UnapologeticallyGeneva

Contributing writer for The Artifice.

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Television: has it become too predictable?

In television, most notably today, Fall premieres of "new" shows find themselves falling into almost predictable patterns: overly dramatic music clues the viewer to get ready, some important memory trigger is interrupted by something "suddenly" happening, etc. Have we come to a point where television has become lazy in delivery, instead relying on tropes it knows will work? Or have we just seen it all? Is there really anything that could be considered "new" television? Or is all television simply a collection of story lines that get revamps via setting, character, etc.?

  • Live-action dramas fall into these cliched and predictable cues because of how they are produced, and the audiences that typically watch them. So it is indeed a topic which must be explored further to understand why it might happen. Animated shows, however, do not have these same issues. Plenty of animated series still fail to impress due to bottom of the barrel humor, and often completely unexplainable premises. But quite a few stand as some of the best examples of creative storytelling and character development on television today, and should not be discounted when discussing this particular topic. Perhaps at least a disclaimer somewhere in the opening paragraphs just to make sure they are given their due. – FilmmakerJ 5 years ago
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Latest Comments

Fanfiction presents itself as an interesting topic that oddly enough causes a bit of controversy in academia. After the emergence of 50 Shades of Grey, the idea of Fanfiction moved from a being a hobby that you would occasionally share that you did with your friends to one that became taboo to speak of if you wanted to be taken seriously as a writer. I’m unsure if this because of the overwhelming demographics that occupy the site (women; teens to 40s), but the idea that a person has written Fanfiction automatically calls to question their ability to write. Personally, FanFiction was something I read between 12-18 years of age. Sporadically throughout that time I wrote stories, short pieces, etc. Does this mean I’m any less of a writer now? I would argue that it has only helped my writing ability. I commend the website for providing a space for beginning writers to have a chance to play around with characters or setting. It provides a wonderful opportunity to grow as a writer as well as a space for almost what could be considered a workshop setting.

Fanficton: A Practice in the Art of Storytelling

This particular topic is always quite difficult personally because I am a fan of the show AND I’m a feminist. That being said, aside from the Cersei rape scene, I would have to respectfully disagree with your take on GoT’s use of rape scenes.

What many people forget when first speaking of this particular subject is that first and foremost, GoT is not primarily a television show. It is a book series that does, in fact, contain much of the same violence portrayed. That being said, the use of rape the majority of the instances are not necessarily used as plot points or for shock value. Unfortunately, historically, women were and continue to be used as commodities or objects by men, particularly in power. The women in each scene are not happy about the act. They are in fact quite broken in many ways, especially the Ramsay/Sansa scene, of which left myself with an emptiness after viewing. By ignoring these acts that do happen, even today, that is how you silence the issue at hand. I should feel uncomfortable after watching the scene. To suggest that by playing it there is a “normalization” of rape culture is almost laughable. We currently live in a society that blames the victim of rape (both male and female) and that encourages them to stay silent. Rape will only be normalized when people STOP talking about it. SO, I’m sorry, but thank you George R.R. Martin and HBO. Thank you for accurately portraying both the act and the harmful effects it has on an individual in a realistic way.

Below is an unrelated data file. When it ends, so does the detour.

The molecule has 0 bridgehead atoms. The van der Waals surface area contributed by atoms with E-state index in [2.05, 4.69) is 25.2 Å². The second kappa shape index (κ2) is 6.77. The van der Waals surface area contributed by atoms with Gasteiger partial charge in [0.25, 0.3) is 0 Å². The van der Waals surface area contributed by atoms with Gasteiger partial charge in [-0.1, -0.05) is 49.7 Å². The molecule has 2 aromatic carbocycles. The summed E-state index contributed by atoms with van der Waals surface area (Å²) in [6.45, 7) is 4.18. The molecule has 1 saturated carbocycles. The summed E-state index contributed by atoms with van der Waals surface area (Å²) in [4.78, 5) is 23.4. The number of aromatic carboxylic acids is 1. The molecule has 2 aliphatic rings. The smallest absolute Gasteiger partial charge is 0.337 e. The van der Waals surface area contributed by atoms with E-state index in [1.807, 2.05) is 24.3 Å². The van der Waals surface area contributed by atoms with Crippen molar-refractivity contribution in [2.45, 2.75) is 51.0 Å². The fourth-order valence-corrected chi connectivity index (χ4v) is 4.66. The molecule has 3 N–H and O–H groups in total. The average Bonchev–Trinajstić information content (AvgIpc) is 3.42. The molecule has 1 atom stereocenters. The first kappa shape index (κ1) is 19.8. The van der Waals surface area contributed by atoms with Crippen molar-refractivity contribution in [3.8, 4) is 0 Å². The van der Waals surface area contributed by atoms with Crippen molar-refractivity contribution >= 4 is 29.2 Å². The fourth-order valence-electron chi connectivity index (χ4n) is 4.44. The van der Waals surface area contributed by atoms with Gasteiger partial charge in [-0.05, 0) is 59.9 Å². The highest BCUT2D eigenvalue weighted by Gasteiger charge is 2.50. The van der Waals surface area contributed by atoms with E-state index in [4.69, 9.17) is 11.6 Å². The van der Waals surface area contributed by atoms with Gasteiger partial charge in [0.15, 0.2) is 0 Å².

Sexual Assault in HBO's Game of Thrones

II must say that reading your article brought back many of the reasons why I fell in love with the series as a child. Harry Potter occupies a really complicated space in literature. At the surface it is presented as a children’s series, albeit a long one, that not only draws the reader into a world suspended in magic, but also at its core throughly promotes the idea of friendship as a lasting bond. That being said, this understanding of the book is but the surface. As an adult, its almost impossible to follow the nuances you aptly pointed out within the article. However, I feel as though your analysis of why the series resonates with adults in regards to the characters themselves, left very much unsaid. Much of the emphasis you place is on the good found in the main characters, but what I feel is brilliant as an aspiring writer, is Rowling’s depth to her characters. Dumbledore is presented as the grandfatherly character to Harry who has no concrete sense of the term, yet as is discovered later on, many of Dumbledore’s motivations become questionable. He is no longer seen as JUST the sort of wacky headmaster, but instead as a man that was quite calculating in every move he made, including his death. It’s the complexities such as these, I feel, are what draw in adult readers. Often, children have a view of the world that the first book presents itself, but like life, as the series continues, life, too, begins to lose that same wonder.

Why Harry Potter Appeals to Adults as Well as Younger Audiences